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Quote:
Originally Posted by s0nguy View Post
As a staff writer and producer here in Nashvegas, I can tell you that there are a few writers that write that many songs. However, ask their publishers if they wish they would slow down... the answer is yes.
Wow.. so most writers (in Nashville) actually just write that many songs cause they hope that it gives them a higher chance at scoring a "hit"? If that's true.. I dont know, to me writing songs is not a numbers game. If that'd be the case everyone could have a hit!
Old 21st January 2007
  #4
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Jose Mrochek's Avatar
 

Quote:
Originally Posted by quietdrive View Post
Wow.. so most writers (in Nashville) actually just write that many songs cause they hope that it gives them a higher chance at scoring a "hit"? If that's true.. I dont know, to me writing songs is not a numbers game. If that'd be the case everyone could have a hit!
it is a numbers game, I feel that the more I write the better I become specially when it comes to arrangement.

About your preproduction question, if it was done right.. then recording and overdubbing shouldn't take more than a couple of days or less to fully complete, so yes I think it's a great idea to spend time preproducing if you don't know exactly what you will do on recording day. And another great thing about preproduction is that when recording day comes, you will not have to worry of coming up with ideas, but you will worry about performance and picking the best take. (which is thought consuming enough)
Old 21st January 2007
  #5
Gear Addict
 

I think it depends. If you're the guy writing the song then I would try to make as many of those decisions as possible before you start recording (not the rough tracks).

If you're the engineer, then IMO, you probably shouldn't be doing pre-production, because you're not the producer. Now if you're the engineer and producer, well, that's different.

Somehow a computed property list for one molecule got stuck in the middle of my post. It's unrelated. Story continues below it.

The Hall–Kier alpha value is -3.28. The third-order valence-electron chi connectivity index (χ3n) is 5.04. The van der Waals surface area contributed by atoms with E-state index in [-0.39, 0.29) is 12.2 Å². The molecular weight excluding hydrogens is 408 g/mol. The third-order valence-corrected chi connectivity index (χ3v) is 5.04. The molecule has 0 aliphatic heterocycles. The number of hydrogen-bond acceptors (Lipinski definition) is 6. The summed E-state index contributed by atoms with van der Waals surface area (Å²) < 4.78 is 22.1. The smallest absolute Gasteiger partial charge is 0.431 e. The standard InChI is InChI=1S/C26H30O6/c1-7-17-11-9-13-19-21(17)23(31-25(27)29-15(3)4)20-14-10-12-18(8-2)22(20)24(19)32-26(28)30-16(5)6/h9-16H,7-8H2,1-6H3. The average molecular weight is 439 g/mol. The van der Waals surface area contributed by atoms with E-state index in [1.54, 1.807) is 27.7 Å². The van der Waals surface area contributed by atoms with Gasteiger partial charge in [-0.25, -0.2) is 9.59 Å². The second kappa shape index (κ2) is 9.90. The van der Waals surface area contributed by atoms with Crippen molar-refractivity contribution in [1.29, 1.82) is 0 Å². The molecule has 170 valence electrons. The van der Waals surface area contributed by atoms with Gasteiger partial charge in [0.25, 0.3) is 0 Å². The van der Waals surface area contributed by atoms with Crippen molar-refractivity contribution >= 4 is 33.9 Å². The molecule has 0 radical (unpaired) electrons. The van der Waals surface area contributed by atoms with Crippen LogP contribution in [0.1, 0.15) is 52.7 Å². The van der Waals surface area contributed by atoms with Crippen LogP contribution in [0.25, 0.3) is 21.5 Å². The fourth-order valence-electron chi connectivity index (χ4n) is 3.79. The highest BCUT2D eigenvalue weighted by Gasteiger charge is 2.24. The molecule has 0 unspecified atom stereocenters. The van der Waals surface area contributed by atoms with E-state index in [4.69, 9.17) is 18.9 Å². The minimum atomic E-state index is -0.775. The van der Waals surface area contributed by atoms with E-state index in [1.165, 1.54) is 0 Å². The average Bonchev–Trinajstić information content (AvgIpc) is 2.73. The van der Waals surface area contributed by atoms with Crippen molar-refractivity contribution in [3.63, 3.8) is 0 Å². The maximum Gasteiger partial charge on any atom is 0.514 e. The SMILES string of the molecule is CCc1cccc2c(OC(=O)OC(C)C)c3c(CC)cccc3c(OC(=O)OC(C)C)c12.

Now, the singer-songwriter, Nashville, situation is a slighlty different in that the pre-production is really what's going to shape the song into the "final" product.
Old 21st January 2007
  #6
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Quote:
Originally Posted by quietdrive View Post
I dont know if this is really a problem.... but since I built my home studio I seem to spend a ****load of time on pre-producing each of my songs. It's not like this is really new because in general I always tend to write 1 song to get 1. I am just a perfectionist. I dont even bother with ideas that dont blow me away instantly after they come up. I mean, where's the point? Sure.. you can always mold something mediocre into something decent. But if it's not great to start with, I dont see any way for it to turn into something AMAZING. No matter how much time I'd spend on it.

What's your experience? How do you write? Any tips for speeding up the pre-production process? Is it even necessary to do that? Or do good things just require a lot of time? And how many songs do you finish (FINISH!) on average each month?

I am just always amazed at how writers in Nashville do 30-45 songs a month... at least that's what most of them say. It's insane. YES.. writing is their job, but I'm pretty sure that 90% of all those "songs" arent worth pursuing anyway.